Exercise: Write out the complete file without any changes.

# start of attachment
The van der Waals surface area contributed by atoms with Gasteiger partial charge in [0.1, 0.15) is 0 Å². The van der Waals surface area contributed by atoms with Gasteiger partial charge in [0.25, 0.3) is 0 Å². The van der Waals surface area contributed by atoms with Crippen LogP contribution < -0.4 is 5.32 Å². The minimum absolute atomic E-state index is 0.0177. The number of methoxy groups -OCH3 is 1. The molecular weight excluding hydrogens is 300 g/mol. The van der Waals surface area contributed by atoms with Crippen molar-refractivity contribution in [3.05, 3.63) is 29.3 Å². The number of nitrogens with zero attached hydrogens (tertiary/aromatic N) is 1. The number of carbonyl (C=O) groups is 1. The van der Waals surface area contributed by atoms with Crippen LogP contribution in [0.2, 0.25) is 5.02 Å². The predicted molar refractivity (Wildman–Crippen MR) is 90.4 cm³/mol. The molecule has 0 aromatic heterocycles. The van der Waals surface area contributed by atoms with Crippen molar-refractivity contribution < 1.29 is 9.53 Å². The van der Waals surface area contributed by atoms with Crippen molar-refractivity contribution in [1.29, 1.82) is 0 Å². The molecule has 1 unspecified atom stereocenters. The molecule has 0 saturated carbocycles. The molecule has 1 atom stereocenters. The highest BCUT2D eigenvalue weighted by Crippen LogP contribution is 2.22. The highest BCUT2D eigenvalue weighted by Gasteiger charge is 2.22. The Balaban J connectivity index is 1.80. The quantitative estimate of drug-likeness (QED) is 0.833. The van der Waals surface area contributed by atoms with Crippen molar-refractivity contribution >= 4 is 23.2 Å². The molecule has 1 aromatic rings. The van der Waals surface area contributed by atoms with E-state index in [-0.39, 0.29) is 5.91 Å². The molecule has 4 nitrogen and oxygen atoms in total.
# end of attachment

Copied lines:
The van der Waals surface area contributed by atoms with Gasteiger partial charge in [0.1, 0.15) is 0 Å². The van der Waals surface area contributed by atoms with Gasteiger partial charge in [0.25, 0.3) is 0 Å². The van der Waals surface area contributed by atoms with Crippen LogP contribution < -0.4 is 5.32 Å². The minimum absolute atomic E-state index is 0.0177. The number of methoxy groups -OCH3 is 1. The molecular weight excluding hydrogens is 300 g/mol. The van der Waals surface area contributed by atoms with Crippen molar-refractivity contribution in [3.05, 3.63) is 29.3 Å². The number of nitrogens with zero attached hydrogens (tertiary/aromatic N) is 1. The number of carbonyl (C=O) groups is 1. The van der Waals surface area contributed by atoms with Crippen LogP contribution in [0.2, 0.25) is 5.02 Å². The predicted molar refractivity (Wildman–Crippen MR) is 90.4 cm³/mol. The molecule has 0 aromatic heterocycles. The van der Waals surface area contributed by atoms with Crippen molar-refractivity contribution < 1.29 is 9.53 Å². The van der Waals surface area contributed by atoms with Crippen molar-refractivity contribution in [1.29, 1.82) is 0 Å². The molecule has 1 unspecified atom stereocenters. The molecule has 0 saturated carbocycles. The molecule has 1 atom stereocenters. The highest BCUT2D eigenvalue weighted by Crippen LogP contribution is 2.22. The highest BCUT2D eigenvalue weighted by Gasteiger charge is 2.22. The Balaban J connectivity index is 1.80. The quantitative estimate of drug-likeness (QED) is 0.833. The van der Waals surface area contributed by atoms with Crippen molar-refractivity contribution >= 4 is 23.2 Å². The molecule has 1 aromatic rings. The van der Waals surface area contributed by atoms with E-state index in [-0.39, 0.29) is 5.91 Å². The molecule has 4 nitrogen and oxygen atoms in total.